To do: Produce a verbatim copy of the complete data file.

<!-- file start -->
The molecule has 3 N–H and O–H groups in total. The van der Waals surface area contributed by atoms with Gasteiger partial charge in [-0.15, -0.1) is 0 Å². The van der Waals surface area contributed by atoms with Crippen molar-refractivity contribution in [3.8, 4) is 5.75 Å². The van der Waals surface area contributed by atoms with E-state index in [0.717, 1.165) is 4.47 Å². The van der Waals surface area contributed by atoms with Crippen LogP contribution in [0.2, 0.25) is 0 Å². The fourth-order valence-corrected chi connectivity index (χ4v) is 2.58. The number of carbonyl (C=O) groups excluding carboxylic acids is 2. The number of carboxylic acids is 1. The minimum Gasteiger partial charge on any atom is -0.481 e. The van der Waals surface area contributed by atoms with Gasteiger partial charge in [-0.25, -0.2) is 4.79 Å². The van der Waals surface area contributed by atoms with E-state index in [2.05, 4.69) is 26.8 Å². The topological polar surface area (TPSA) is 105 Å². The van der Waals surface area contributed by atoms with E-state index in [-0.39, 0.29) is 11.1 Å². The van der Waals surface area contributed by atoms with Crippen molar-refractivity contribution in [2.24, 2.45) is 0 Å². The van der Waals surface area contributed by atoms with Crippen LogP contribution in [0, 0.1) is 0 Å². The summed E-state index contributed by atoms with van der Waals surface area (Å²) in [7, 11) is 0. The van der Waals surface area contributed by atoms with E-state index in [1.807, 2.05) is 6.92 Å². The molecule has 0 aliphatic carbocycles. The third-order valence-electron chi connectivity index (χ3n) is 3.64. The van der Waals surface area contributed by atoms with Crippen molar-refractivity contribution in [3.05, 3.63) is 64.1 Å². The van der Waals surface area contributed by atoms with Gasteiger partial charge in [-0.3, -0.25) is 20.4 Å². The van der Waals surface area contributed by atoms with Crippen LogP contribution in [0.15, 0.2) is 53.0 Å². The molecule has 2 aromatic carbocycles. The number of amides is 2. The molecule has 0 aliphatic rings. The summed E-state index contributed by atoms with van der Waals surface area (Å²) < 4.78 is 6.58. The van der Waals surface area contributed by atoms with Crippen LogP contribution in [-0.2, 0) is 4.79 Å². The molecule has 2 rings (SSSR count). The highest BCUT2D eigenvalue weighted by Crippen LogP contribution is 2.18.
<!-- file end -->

The molecule has 3 N–H and O–H groups in total. The van der Waals surface area contributed by atoms with Gasteiger partial charge in [-0.15, -0.1) is 0 Å². The van der Waals surface area contributed by atoms with Crippen molar-refractivity contribution in [3.8, 4) is 5.75 Å². The van der Waals surface area contributed by atoms with E-state index in [0.717, 1.165) is 4.47 Å². The van der Waals surface area contributed by atoms with Crippen LogP contribution in [0.2, 0.25) is 0 Å². The fourth-order valence-corrected chi connectivity index (χ4v) is 2.58. The number of carbonyl (C=O) groups excluding carboxylic acids is 2. The number of carboxylic acids is 1. The minimum Gasteiger partial charge on any atom is -0.481 e. The van der Waals surface area contributed by atoms with Gasteiger partial charge in [-0.25, -0.2) is 4.79 Å². The van der Waals surface area contributed by atoms with E-state index in [2.05, 4.69) is 26.8 Å². The topological polar surface area (TPSA) is 105 Å². The van der Waals surface area contributed by atoms with E-state index in [-0.39, 0.29) is 11.1 Å². The van der Waals surface area contributed by atoms with Crippen molar-refractivity contribution in [2.24, 2.45) is 0 Å². The van der Waals surface area contributed by atoms with Crippen LogP contribution in [0, 0.1) is 0 Å². The summed E-state index contributed by atoms with van der Waals surface area (Å²) in [7, 11) is 0. The van der Waals surface area contributed by atoms with E-state index in [1.807, 2.05) is 6.92 Å². The molecule has 0 aliphatic carbocycles. The third-order valence-electron chi connectivity index (χ3n) is 3.64. The van der Waals surface area contributed by atoms with Crippen molar-refractivity contribution in [3.05, 3.63) is 64.1 Å². The van der Waals surface area contributed by atoms with Gasteiger partial charge in [-0.3, -0.25) is 20.4 Å². The van der Waals surface area contributed by atoms with Crippen LogP contribution in [0.15, 0.2) is 53.0 Å². The molecule has 2 aromatic carbocycles. The number of amides is 2. The molecule has 0 aliphatic rings. The summed E-state index contributed by atoms with van der Waals surface area (Å²) < 4.78 is 6.58. The van der Waals surface area contributed by atoms with Crippen LogP contribution in [-0.2, 0) is 4.79 Å². The molecule has 2 rings (SSSR count). The highest BCUT2D eigenvalue weighted by Crippen LogP contribution is 2.18.